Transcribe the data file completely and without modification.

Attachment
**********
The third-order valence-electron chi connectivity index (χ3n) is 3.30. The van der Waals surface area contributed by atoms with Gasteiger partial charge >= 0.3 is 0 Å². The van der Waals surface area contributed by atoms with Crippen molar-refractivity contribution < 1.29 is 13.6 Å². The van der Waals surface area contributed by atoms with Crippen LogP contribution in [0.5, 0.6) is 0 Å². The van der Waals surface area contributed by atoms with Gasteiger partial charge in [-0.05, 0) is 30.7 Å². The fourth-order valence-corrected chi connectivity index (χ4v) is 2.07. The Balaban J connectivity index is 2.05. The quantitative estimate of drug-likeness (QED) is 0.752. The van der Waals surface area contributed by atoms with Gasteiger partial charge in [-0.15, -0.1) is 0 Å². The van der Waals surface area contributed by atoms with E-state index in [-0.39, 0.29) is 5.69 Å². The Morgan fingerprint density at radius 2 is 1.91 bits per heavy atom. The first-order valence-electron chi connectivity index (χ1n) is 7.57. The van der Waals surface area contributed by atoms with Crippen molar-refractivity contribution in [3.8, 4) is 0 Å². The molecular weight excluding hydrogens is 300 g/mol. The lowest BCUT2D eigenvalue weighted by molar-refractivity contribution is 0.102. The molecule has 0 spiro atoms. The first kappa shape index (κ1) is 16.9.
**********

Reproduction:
The third-order valence-electron chi connectivity index (χ3n) is 3.30. The van der Waals surface area contributed by atoms with Gasteiger partial charge >= 0.3 is 0 Å². The van der Waals surface area contributed by atoms with Crippen molar-refractivity contribution < 1.29 is 13.6 Å². The van der Waals surface area contributed by atoms with Crippen LogP contribution in [0.5, 0.6) is 0 Å². The van der Waals surface area contributed by atoms with Gasteiger partial charge in [-0.05, 0) is 30.7 Å². The fourth-order valence-corrected chi connectivity index (χ4v) is 2.07. The Balaban J connectivity index is 2.05. The quantitative estimate of drug-likeness (QED) is 0.752. The van der Waals surface area contributed by atoms with Gasteiger partial charge in [-0.15, -0.1) is 0 Å². The van der Waals surface area contributed by atoms with E-state index in [-0.39, 0.29) is 5.69 Å². The Morgan fingerprint density at radius 2 is 1.91 bits per heavy atom. The first-order valence-electron chi connectivity index (χ1n) is 7.57. The van der Waals surface area contributed by atoms with Crippen molar-refractivity contribution in [3.8, 4) is 0 Å². The molecular weight excluding hydrogens is 300 g/mol. The lowest BCUT2D eigenvalue weighted by molar-refractivity contribution is 0.102. The molecule has 0 spiro atoms. The first kappa shape index (κ1) is 16.9.